Has this ever happened to you? You are driving down the road on the way to work and you start thinking about work projects, your kids, or an upcoming event. You get to work and then realize, you really don’t remember driving to work.

Think about this fact: Our senses take in about 11 million bits of information every second, but we are only consciously aware of about 40 bits of that information. I’m currently reading Unconscious Branding by Douglas Van Praet and he talks about how our brains take shortcuts based on previous experiences.

For example, when I give presentations on wine label design, I often show the below photo and ask “which wine costs more?” In other words, “which wine is of higher quality?” It’s impossible to know the quality or taste of the wine by staring at the photo, but at EVERY conference I have presented EVERYONE says, “the wine on the left.”

How can they possibly know that within seconds of seeing the wine label? The answer is because our brain is taking in so much information, it makes assumptions on our past experiences. So, in this example your brain is noticing the subtle differences – the serif and script fonts vs the sans serif fonts, the more detailed illustrated logo, the additional white space – and comes to the conclusion the wine on the left is more expensive.


Which wine is better quality?


You might have noticed that I said you noticed the differences between the bottles. According to Unconscious Branding,”The human brain is fundamentally attracted to what is different. If it were not, we would never learn.” This is why we like these exercises even as a kid… Spot the differences between the two photos:


Example of how our brains love to spot the differences


Why are we engineered to notice the differences? This dates back to our hunter/gather ancestry when we relied on this tool for survival. Something is different? There could be danger. Everything is the same? These berries are safe to eat.

Knowing this thought process allows you to understand why differentiation is so important in your winery. Our brains are wired to put things into categories and the further you describe your niche, the easier – and faster – people will recall what you do.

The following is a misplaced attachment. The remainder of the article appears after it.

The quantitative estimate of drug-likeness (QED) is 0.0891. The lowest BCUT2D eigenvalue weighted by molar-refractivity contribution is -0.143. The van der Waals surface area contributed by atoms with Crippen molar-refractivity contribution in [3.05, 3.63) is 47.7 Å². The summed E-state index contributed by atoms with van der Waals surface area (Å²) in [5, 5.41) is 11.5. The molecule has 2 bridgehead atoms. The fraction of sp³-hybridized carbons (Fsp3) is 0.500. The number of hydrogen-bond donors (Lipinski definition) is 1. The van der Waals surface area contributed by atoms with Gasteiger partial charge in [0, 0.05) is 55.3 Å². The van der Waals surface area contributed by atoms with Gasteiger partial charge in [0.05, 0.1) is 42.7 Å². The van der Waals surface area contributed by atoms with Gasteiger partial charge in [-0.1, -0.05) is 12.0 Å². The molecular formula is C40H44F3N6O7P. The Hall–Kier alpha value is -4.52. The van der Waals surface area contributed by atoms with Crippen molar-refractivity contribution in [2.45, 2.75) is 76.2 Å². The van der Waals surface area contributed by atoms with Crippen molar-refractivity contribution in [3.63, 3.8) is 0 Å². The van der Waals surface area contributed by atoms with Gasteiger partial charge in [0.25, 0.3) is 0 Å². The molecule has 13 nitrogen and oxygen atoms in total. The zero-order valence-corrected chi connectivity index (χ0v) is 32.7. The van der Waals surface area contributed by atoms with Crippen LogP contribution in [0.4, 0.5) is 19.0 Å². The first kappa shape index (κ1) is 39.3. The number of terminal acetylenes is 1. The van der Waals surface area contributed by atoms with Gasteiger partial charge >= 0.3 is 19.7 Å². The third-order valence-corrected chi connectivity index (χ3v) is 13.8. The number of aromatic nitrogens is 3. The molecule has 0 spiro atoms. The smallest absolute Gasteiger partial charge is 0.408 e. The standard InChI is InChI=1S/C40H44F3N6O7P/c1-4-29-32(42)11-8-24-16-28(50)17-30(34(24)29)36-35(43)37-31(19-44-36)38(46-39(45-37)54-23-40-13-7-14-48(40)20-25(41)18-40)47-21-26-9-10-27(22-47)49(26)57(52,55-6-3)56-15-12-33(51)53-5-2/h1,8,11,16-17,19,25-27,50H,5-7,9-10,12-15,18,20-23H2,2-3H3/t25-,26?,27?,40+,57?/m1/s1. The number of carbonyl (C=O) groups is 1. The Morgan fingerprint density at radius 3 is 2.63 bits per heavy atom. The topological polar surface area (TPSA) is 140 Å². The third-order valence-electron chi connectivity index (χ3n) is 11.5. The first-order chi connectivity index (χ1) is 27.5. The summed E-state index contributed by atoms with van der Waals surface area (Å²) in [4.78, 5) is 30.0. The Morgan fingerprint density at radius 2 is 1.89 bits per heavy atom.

Being known as a California winery is not going to help people remember you, but being more specific on how you are different will. For example, which winery would you remember? One that describes its wine as “A California Chardonnay” or the one that says, “Our ‘Spitfire’ Sauvignon Blanc derives its name from an iconic site in Marlborough, New Zealand that was used as an air force training base during World War II”? At dinner celebrating our anniversary this weekend, the sommlier told my husband and I the latter story. Four days later, I still remember the name “Spitfire.”

So what can you do to be different from your competitors? In other words, how can you be memorable like Spitfire? The answer lies in defining how you are unique and then differentiating yourself. A good exercise that I ask all my of clients to do is ti answer this question: Only (your winery) delivers (unique differentiating benefit) to (target audience).

You want to position your winery so its crystal clear what you stand for. Branding done correctly will help people remember you and respect you as a wine expert.

I’ll let you in on a little secret. Brands that concentrate on brand recognition win. Think of Coca-Cola vs. Pepsi. Did you know that in blind taste tests people consistently choose Pepsi? Yet in studies where people are hooked up to electrodes and shown Pepsi and Coca-Cola logos, Coca-Cola is chosen every time. How does that happen? Coca-Cola focuses on creating a memorable brand, whereas Pepsi has changed their logo over and over.

In a recent Forbes article, Hidden Persuasion: Unconscious Branding Actually Works, the author talked about a study that was recently published by Thomas Zoëga Ramsøy of Denmark’s Copenhagen Business School, describes the work:

“30 women were subliminally exposed to brands prior to evaluating fashion clothing. What we found was that women’s own brand preferences impacted on their ratings of the clothing – despite that they had not seen the brands consciously…

The study demonstrates that brand equity can trigger emotional responses even during unconscious exposure, and then carry on to affect preference of products.”

The subliminal exposures were created by exposing the subjects to the brand for 32 milliseconds. The takeaway from this research is not to start creating YouTube videos with our logos inserted every millisecond. But it does prove that brand exposure works. This is exactly why it is so important to have a consistent logo and brand that is used throughout your collateral. Think about how Apple does this with their consistent logo placement on all of their products – laptops, iPhone, etc. You might not consciously be aware of the logos, but your brain is registering it every time you see their products. Your winery brand should follow this same formula.

Rebecca is the owner of Bauerhaus Design, which specializes in building brands for wineries. Take our free 7 week wine marketing class to learn how to sell more wine with a powerful brand, email marketing, social media, online ads and more: sell-more-wine